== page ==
The Federal Reserve lowered its key federal fund rates yesterday by half a percentage point, the Fed’s first rate cut between scheduled meetings since the depths of the financial crisis in 2008. Fed Chairman Powell said the coronavirus outbreak has increased risks to the U.S. economic outlook. It wasn’t enough to stop a surge in Treasuries, which entered uncharted territory as 10-year yields fell below 1 percent for the first time ever, dipping as low as 0.906 percent before a rush of selling interest late in the day helped it to close the day -9 bps to 1.01 percent.

“The fundamentals of the U.S. economy remain strong,” the Fed’s policymaking committee said in a statement. “However, the coronavirus poses evolving risks to economic activity.” Still, rates fell across the curve, with the front end discounting the likelihood of additional cuts and the back end seemingly discounting the notion that today’s rate cut isn’t going to be a cure all for the adverse economic effects of the spreading coronavirus.

With government ministers holding emergency meetings (reaffirming commitment to use all appropriate policy tools to support growth) and stocks sinking, is it beginning to feel like another global financial crisis? Back in 2008, bailouts, massive liquidity and eventually quantitative easing helped lift economies out of the recession. Now, with many central banks already having very accommodative stances and no real signs of bank balance-sheet pressure, there is an argument to be made that the response should be mostly fiscal. Fortunately, the U.S. economy, backed by a strong labor market, enters this period in a position of strength.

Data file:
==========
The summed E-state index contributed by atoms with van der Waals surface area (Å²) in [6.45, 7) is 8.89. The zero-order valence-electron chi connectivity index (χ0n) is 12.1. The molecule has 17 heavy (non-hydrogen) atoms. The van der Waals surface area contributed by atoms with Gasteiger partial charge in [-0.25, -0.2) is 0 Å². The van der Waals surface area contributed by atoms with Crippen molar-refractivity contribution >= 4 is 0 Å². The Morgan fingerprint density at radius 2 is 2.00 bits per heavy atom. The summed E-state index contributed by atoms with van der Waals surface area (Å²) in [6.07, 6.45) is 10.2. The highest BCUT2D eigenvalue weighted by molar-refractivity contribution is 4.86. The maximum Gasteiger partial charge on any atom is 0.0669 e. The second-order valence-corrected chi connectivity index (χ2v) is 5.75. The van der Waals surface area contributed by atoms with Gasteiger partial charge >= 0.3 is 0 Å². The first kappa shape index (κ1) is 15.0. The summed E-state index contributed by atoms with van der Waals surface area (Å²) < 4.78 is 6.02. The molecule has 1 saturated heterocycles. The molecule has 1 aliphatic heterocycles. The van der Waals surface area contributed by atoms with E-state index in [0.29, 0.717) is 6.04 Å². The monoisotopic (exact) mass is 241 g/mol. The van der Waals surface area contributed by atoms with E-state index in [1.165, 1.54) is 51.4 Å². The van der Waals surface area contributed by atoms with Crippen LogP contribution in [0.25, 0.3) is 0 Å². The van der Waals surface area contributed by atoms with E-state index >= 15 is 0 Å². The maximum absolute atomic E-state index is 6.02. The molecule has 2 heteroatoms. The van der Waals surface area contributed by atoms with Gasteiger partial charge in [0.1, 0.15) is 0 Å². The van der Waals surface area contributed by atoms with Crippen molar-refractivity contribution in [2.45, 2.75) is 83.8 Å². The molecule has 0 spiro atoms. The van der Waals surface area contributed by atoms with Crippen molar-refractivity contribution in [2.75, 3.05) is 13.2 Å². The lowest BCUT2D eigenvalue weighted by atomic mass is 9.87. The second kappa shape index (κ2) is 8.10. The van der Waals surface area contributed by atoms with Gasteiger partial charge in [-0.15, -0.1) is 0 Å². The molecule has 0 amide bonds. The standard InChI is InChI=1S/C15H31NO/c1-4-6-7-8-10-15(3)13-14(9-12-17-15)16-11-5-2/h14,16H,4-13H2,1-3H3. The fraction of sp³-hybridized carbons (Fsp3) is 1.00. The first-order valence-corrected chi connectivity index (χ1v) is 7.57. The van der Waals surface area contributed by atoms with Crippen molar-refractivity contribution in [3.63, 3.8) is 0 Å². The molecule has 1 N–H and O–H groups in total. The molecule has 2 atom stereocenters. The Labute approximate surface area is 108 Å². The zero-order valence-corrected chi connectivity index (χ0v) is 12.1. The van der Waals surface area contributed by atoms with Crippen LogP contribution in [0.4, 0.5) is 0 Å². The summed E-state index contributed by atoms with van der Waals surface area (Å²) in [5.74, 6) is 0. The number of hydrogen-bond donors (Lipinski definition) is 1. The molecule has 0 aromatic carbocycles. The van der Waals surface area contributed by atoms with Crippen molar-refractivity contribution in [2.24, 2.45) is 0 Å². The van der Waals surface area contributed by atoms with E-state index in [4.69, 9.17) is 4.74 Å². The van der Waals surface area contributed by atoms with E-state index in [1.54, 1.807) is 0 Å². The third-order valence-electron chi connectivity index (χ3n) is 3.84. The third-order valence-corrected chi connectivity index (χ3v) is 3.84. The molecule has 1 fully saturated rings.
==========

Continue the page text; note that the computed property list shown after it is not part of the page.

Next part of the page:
Turning to today, mortgage applications increased 15.1 percent from one week earlier, according to data from the Mortgage Bankers Association’s Weekly Mortgage Applications Survey for the week ending February 28, 2020. That jump was expected, considering the 10-year Treasury yield dropped 35 bps during the reporting period. We’ve also had the ADP Employment Change Report for February (183k versus +170k, as if anyone cares).

The economic calendar closes out later today with the ISM non-Manufacturing index for February, remarks from St. Louis Fed President Bullard, and the Fed’s latest Beige book ahead of their March 17/18 meeting. We begin today with Agency MBS prices roughly unchanged and the 10-year yielding .99 percent.

The older I get, the earlier it gets late.

Visit www.robchrisman.com for more information on our industry partners, access archived commentaries, or to subscribe to the Daily Mortgage News and Commentary. If you’re interested, visit my periodic blog at the STRATMOR Group web site. The current blog is, “How Epidemics Impact Lending” If you have the inclination, make a comment on what I have written, or on other comments so that folks can learn what’s going on out there from the other readers.

Rob

(Market data provided in partnership with MBS Live. For free job postings and to view candidate resumes visit LenderNews. Currently there are hundreds of mortgage professionals looking for operations, secondary and management roles. For up-to-date mortgage news visit Mortgage News Daily. For archived commentaries, or to subscribe, go to www.robchrisman.com. Copyright 2020 Chrisman LLC. All rights reserved. Occasional paid job listings do appear. This report or any portion hereof may not be reprinted, sold or redistributed without the written consent of Rob Chrisman.)